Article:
Waikereru Ecosanctuary and the 1769 Garden can be visited by arrangement, but Longbush Reserve is always open to the public.

DESIGNED to be a walk back in time, the 1769 Garden at Waikereru Ecosanctuary is near completion.

The garden is based on the arrival in Gisborne of Captain James Cook’s ship Endeavour in 1769, and is intended to be well established at Waikereru Ecosanctuary, formerly Longbush Ecosanctuary, by October 2019 for the 250th anniversary of Cook’s landing and first encounter between Maori and Europeans.

The public area of riverside bush is still called Longbush Reserve but trustees have changed its name to reflect the haven’s role.

The 1769 Garden is protected by a Queen Elizabeth II National Trust (QEII) conservation covenant.

Gisborne’s regional QEII Trust representative and curator of the garden, Malcolm Rutherford, said the garden had come to life.

“Two-and-a-half years ago this was a paddock and up until six months ago it still looked like a paddock, with ideas in it," he said.

“We have put in paths, a bridge, steps and it has really started to become more than a paddock and has started to look like a place.”

The garden, designed by landscape architect Philip Smith, has been created on land owned by historian and Captain Cook expert Dame Anne Salmond.

Banks and Solander

The same native species, including kowhai, that Endeavour botanists Joseph Banks and Daniel Solander collected from the East Coast and took to England, have been grown from seed.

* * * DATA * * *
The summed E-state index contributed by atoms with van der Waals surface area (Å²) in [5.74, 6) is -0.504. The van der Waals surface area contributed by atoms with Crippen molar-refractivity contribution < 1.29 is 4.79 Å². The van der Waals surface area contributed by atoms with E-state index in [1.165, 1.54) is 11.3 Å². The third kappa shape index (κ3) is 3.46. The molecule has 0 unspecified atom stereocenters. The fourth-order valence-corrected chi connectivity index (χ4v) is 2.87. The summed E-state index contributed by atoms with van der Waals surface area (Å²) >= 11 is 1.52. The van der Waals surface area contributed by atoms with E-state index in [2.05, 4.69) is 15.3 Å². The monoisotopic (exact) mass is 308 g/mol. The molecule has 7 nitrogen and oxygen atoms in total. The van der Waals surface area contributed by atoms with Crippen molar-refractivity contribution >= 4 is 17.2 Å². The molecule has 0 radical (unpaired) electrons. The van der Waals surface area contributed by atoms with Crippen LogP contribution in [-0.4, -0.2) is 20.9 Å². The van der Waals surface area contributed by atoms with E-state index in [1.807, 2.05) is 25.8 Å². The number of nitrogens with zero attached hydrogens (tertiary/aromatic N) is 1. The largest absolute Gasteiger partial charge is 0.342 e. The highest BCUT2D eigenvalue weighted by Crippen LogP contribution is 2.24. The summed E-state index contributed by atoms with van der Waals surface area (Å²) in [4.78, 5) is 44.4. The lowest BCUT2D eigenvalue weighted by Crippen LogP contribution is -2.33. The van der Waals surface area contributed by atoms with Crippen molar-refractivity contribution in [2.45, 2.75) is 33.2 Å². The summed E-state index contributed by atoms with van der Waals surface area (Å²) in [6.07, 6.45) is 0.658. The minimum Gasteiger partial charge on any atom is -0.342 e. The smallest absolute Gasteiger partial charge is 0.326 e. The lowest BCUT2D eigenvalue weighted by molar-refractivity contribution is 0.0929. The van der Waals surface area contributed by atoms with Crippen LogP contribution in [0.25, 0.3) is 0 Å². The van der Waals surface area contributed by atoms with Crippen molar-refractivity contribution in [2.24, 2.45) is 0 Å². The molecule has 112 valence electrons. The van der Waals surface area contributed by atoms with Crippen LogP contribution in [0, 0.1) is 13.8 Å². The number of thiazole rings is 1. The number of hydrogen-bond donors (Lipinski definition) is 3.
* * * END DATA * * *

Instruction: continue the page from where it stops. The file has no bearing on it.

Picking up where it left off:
Banks and Solander arrived in 1769 to a mass of yellow flowering kowhai. This was the impression the designers wanted to make when visitors enter the garden.

“We had our first flowering on the kowhai in October last year. When Banks and Solander arrived in the bay, one of the first things they saw was the yellow of the kowhai,” Mr Rutherford said.

Rows of stone add to the gradual incline of the garden and several stone mounds arranged in a quincunx pattern (like the number 5 on a die) host rare plant species.

“We want these rock formations to give the look that they have been here forever.”

Department of Conservation botanist Graeme Atkins was involved in choosing and sourcing the plants, which are some of the first species collected by Banks and Solander in 1769.

“We are working with Graeme, Phillip and Ewen Cameron at Auckland Museum to make sure the 1769 Garden holds as many plants documented by Banks and Solander as possible, and those that are now rare and endangered in Tairawhiti,” Mr Rutherford said.

Hardy species

“The plants have so far survived drought, the wind and rain.”

There was not a lot left to do in preparation for the 250th Te Ha commemorations, he said.

“There are just little things left to plant. Grasses and other shrubs will be planted and will take off.”

The garden and Longbush Welcome Shelter it leads to has been used by Jarratts Create and Educate as part of their Wild Lab classes.

“We have had a few other events in the shelter, so it has been really nice to sit back and see people walk through the garden and see how they relate to it.”

The garden will serve as the foyer for the sanctuary, Mr Rutherford said.

“Longbush is just up the road, so in the future this will be where you arrive and park before heading around the sanctuary.

“Funding has been applied for to add paths linking the garden and welcome shelter to Longbush. Eventually it will be an even better destination, because there is nothing in Gisborne quite like it.”

Waikereru Ecosanctuary and the 1769 Garden can be visited by arrangement, but Longbush Reserve is always open to the public.